Picture of a Floating World

Picture of a Floating World

By Tim Hazell


Japan’s distinct culture evolved rapidly after Emperor Jimmu founded the first dynasty in 660 B.C. Distinctive elements of Japanese art include the use of clear areas of separated color in a two-dimensional, flat manner. Deft rendering of lines with brush and ink are taught from early childhood.


Ukiyo-e printmakers utilized city tableaus such as Edo (Tokyo), as well as the haunting beauty of Japanese landscapes. Artists would sketch and divert themselves in “tea-rooms,” where conversation flowed in the company of courtesans. Roughly translated, “ukiyo-e” means “picture of a floating world.” Wood-block prints were a popular means of bringing art reproductions to the Japanese masses from about 1660 to 1860. 


Four separate trades were required to complete the shimmering sheets of ukiyo-e; the painter who created the design, the master wood-block cutter, the printer who applied the colors used, and the publisher who financed and orchestrated the marketing. Prints usually told stories composed from daily routines. Hairstyles and fabrics reflected current fashions.


Fluffy pancakes are very popular in Japan, prepared using soufflé techniques. Egg whites whipped up with sugar are transformed into a glossy thick meringue. The resulting pancake clouds are heavenly with butter and syrup!




1 egg yolk 

1 tbsp. sugar

2 tbsp. milk 

3 tbsp. flour

1/4 tsp. baking powder


2 large egg whites 

1/8 tsp. cream of tartar (substitute 1/2 tsp. lemon juice)

1-1/2 tbsp. sugar 



Whisk egg yolk with 1 tablespoon sugar until pale and frothy. Add the milk in batches. Sift flour and baking powder over the yolk mixture. Whisk well until ingredients are incorporated. Whip the egg whites with cream of tartar until frothy and pale, adding sugar a bit at a time until whites are a glossy thick meringue that holds a peak, taking care not to over-whip. Whisk 1/3 of the whipped egg whites into the bowl with the yolks until completely incorporated. Add half of remaining whites and whisk into the yolk batter, being careful not to deflate. Transfer egg yolk mixture to the remaining egg whites. Whisk, then use a spatula to fold together. Heat up a large non-stick frying pan with a lid over low heat. Brush very lightly with oil. Use a paper towel to spread a thin film.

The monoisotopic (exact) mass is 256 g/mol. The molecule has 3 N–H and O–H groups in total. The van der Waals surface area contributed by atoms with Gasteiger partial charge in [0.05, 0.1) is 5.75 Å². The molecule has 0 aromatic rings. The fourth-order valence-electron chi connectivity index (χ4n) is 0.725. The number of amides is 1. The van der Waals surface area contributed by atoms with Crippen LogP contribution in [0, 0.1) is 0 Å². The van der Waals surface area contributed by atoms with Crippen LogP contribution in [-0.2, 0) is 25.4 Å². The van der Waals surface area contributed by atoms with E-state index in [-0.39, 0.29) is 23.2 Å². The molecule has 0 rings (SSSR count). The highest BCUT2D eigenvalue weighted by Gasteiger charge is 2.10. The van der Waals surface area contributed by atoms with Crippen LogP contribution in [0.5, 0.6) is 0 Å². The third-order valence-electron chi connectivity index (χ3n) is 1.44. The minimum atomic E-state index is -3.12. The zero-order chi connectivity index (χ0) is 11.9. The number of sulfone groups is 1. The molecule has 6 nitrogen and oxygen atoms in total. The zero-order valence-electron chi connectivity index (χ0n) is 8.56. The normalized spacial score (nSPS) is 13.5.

Using a measuring cup, scoop the batter onto the pan, just enough for one or two pancakes at a time. Cover and cook for 4-5 minutes. Remove the lid and add some more batter on top of each pancake. Cover and continue to cook for 4-5 additional minutes. Remove the lid and use a spatula to gently lift a corner of the pancake, which should release easily without extra manipulation. If you still have any batter left, pile it on top of the pancakes and then gently flip. Cover and cook for a further 5-6 minutes. Pancakes will grow even taller and fluffier when they’re done. Once the pancakes are golden and cooked through, gently remove and serve on a plate with powdered sugar, butter, whipped cream, and syrup. Enjoy immediately!